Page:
I contacted the station and inquired in my halting polite Farsi why the notice was not included in the subsequent broadcasts. Sounding outraged at my gall, the station proprietor told me off rather curtly and hung up. When I called him back perplexed at his sudden about face, it turned out that the first broadcast was a courtesy one and any subsequent broadcasts were billable. Had he conducted himself in a professional manner and laid out the proposition in plain business language from the outset I would have gladly shoulder the cost. Instead he played king bountiful turned ruthless business man. That was the end of our beautiful but brief acquaintance.
This past week I contacted an Iranian currency transfer shop to send a modest amount of money to Iran. The gentleman I spoke to on the phone was kind and courteous and made me feel like a dear family member. Since I don't often get the chance to make it to the city centre where most such businesses are located, I made arrangement to go on Saturday. The kind uncle informed me that to be on the safe side I should be at his office between 10:30 a.m. and 2:00 p.m. But when I got there around 11:30 the office was closed. I killed time for half an hour but to no avail.
Back in my apartment cursing myself for not having called ahead of time, I contacted the man. He apologized profusely; some business had taken him away from the office. He promised that he would inform his contact in Iran to proceed with the transfer of funds even though he didn't actually have my cheque in his hand. That was mighty big of him, and he made sure I realized it.
The next day I was to go to a restaurant in the same mini mall where the currency shop was located and leave the check in trust until Monday when the shop proprietor would collect it himself. Since I was giving him a cheque he then proceeded to ask me for my driver's license number and expiry date but also a host of other questions with the skill of a police informer. By the end of the conversation he had gathered a complete dossier on me. The only I thing I knew about him was his first name, Habib, a most ironic name had the transaction not turned out as smooth as it did.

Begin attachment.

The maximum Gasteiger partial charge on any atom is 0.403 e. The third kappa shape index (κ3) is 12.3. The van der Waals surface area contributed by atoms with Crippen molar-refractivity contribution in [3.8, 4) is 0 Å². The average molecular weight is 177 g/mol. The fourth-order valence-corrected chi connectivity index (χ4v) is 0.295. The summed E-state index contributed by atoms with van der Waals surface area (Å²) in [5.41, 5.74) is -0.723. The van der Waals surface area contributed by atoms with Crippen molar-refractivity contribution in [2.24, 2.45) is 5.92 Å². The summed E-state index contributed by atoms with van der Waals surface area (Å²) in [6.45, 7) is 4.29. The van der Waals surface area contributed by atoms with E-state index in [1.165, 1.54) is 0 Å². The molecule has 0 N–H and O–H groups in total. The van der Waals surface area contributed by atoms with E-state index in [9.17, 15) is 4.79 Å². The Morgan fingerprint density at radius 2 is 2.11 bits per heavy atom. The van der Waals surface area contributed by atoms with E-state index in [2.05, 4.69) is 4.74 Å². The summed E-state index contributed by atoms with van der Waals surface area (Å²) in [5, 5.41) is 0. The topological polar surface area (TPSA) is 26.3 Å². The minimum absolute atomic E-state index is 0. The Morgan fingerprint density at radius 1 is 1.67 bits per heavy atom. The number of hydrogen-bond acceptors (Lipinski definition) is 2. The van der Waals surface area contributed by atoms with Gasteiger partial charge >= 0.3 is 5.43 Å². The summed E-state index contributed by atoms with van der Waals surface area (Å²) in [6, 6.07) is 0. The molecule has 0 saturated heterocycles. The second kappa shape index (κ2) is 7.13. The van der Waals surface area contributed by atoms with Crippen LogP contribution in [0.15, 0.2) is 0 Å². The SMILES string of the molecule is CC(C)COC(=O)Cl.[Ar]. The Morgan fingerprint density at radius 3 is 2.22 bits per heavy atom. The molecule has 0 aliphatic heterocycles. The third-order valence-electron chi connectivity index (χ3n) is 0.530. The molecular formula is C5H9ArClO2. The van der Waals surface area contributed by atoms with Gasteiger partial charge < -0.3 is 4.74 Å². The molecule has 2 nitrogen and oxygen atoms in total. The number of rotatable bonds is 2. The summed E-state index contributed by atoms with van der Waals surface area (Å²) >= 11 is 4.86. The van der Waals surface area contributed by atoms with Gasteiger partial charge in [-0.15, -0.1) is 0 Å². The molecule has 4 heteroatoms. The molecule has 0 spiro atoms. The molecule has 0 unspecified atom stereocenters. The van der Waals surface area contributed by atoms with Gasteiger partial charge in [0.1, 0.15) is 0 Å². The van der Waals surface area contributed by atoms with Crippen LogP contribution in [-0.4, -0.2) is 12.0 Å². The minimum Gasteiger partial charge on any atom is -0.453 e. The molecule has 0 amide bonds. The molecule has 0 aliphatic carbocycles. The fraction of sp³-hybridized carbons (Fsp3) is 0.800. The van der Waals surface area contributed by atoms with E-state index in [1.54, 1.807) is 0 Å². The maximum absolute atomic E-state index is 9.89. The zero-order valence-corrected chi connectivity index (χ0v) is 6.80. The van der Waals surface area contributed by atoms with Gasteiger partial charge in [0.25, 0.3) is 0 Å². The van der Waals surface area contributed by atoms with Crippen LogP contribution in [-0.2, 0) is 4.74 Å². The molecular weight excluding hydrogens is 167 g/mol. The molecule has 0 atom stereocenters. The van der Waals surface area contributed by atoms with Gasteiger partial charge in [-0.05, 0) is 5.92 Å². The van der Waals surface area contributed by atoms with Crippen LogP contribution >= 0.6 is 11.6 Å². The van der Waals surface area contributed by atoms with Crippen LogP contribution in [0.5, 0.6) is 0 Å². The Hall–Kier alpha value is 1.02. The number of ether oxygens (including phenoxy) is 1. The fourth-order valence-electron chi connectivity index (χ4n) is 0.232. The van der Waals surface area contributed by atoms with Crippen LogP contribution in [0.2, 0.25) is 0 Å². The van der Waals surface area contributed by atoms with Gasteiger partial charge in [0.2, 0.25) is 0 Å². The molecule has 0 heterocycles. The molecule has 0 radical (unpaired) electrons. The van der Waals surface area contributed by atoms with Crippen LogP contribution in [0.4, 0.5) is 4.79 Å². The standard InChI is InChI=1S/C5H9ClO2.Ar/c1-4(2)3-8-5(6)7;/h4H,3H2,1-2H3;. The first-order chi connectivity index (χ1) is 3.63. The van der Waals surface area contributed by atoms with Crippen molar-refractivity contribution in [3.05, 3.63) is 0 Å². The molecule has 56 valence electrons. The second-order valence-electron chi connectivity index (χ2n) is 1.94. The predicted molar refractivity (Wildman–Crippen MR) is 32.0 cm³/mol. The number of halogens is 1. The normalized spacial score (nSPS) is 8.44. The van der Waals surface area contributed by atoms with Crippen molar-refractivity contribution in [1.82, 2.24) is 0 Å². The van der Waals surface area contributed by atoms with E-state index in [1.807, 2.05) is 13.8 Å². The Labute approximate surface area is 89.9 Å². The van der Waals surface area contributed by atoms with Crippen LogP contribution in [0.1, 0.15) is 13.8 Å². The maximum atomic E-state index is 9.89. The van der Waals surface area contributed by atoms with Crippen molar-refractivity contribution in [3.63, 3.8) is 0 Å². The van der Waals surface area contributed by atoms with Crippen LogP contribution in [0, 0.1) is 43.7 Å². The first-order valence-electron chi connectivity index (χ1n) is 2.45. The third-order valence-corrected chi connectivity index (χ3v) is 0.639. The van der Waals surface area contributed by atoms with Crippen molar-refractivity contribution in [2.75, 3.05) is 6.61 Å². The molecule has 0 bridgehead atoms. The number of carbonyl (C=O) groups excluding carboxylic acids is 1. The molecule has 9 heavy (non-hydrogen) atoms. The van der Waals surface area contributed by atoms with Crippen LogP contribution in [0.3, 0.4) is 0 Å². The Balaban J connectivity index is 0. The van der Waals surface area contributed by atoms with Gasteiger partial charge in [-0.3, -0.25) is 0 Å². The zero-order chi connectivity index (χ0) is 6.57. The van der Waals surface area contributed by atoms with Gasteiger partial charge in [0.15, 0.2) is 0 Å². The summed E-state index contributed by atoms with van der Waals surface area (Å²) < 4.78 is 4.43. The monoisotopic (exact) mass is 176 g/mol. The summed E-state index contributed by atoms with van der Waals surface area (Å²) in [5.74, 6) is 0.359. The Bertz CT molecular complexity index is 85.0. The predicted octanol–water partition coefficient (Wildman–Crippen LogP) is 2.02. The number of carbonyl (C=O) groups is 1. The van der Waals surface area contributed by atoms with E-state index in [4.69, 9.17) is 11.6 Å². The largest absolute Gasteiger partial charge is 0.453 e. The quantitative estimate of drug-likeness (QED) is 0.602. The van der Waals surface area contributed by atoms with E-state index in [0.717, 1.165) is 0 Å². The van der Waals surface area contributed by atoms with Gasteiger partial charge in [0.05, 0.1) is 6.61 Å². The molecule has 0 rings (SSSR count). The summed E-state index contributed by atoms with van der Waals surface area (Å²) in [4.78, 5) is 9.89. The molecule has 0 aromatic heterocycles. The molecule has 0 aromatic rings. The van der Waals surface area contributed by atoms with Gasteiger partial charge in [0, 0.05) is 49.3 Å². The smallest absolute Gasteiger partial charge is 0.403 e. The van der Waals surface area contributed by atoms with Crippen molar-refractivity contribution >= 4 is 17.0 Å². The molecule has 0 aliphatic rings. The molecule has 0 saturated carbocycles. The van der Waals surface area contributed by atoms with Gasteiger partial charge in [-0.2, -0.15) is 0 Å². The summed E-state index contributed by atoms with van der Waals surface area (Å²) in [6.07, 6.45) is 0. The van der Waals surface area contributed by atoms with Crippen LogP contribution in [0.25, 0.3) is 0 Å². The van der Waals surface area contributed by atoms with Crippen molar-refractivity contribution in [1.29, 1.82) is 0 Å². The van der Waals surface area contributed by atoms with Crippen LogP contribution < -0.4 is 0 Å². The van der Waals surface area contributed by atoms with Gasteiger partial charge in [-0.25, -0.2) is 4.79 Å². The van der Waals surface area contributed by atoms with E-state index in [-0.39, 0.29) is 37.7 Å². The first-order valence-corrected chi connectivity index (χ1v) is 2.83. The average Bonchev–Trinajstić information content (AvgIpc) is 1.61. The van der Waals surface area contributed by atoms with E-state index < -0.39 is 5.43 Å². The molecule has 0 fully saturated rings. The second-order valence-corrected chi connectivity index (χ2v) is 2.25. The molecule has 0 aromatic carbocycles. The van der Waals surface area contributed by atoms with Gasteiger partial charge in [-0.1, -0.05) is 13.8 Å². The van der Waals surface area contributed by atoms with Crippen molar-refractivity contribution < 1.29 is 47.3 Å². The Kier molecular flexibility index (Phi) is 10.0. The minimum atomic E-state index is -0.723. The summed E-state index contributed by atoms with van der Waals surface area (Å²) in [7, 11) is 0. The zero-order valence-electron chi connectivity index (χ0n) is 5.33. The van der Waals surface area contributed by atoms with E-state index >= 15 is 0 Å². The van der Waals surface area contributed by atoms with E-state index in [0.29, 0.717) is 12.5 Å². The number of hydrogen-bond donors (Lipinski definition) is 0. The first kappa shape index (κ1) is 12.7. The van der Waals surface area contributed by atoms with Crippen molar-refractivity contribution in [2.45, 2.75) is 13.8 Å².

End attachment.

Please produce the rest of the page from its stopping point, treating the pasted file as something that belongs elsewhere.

Well, I went to the restaurant in the blighted min mall the next day but, you guessed it, it was closed. Again, I killed time loitering in front of the shop until the owner of the next door business, a kind elderly woman with a sweet Irish accent, having observed my aimless pacing and occasional angry cursing, informed me that on Sundays the restaurant may or may not be open, depending on the owner's mood and fancy.
This time I decided to play it smart. I would call the mysterious Godot, I mean Habib, on the spot and demand an alternative like getting his sorry rear end to his office and collect the damn cheque from me personally. Of course the silver tongued operator, never short of ideas, had something else in mind. Why not give the cheque to the proprietor of a bike shop also in the mini mall. They in turn would pass it to him on Monday morning. As it turned out, the bike shop owner and his sassy wife with the flirty eyes had actually never met Mr. Habib (if that was in fact his name) but had heard of him and assured me that his business was in fact legitimate.
So I took a leap of faith and handed them the cheque violating every rule of sensible business conduct in the book. Frankly I didn't care anymore; I would have given the cheque to the tattooed kid with pierced nipples loitering in the mall collecting pop cans and making cracks about terrorist camel jockeys going back to where they came from. I just wanted the whole thing over and done with.
By Monday morning the business was transacted and the parties were all happy but I was left exhausted. I never did meet Mr. Habib. He might have been a figment of my imagination. He may be the real “Deep Throat” for all I know, just a disembodied voice telling Woodward in that garage to follow the money all those years ago, resurfacing now to pull my strings to drop cheques here and there. Until next time.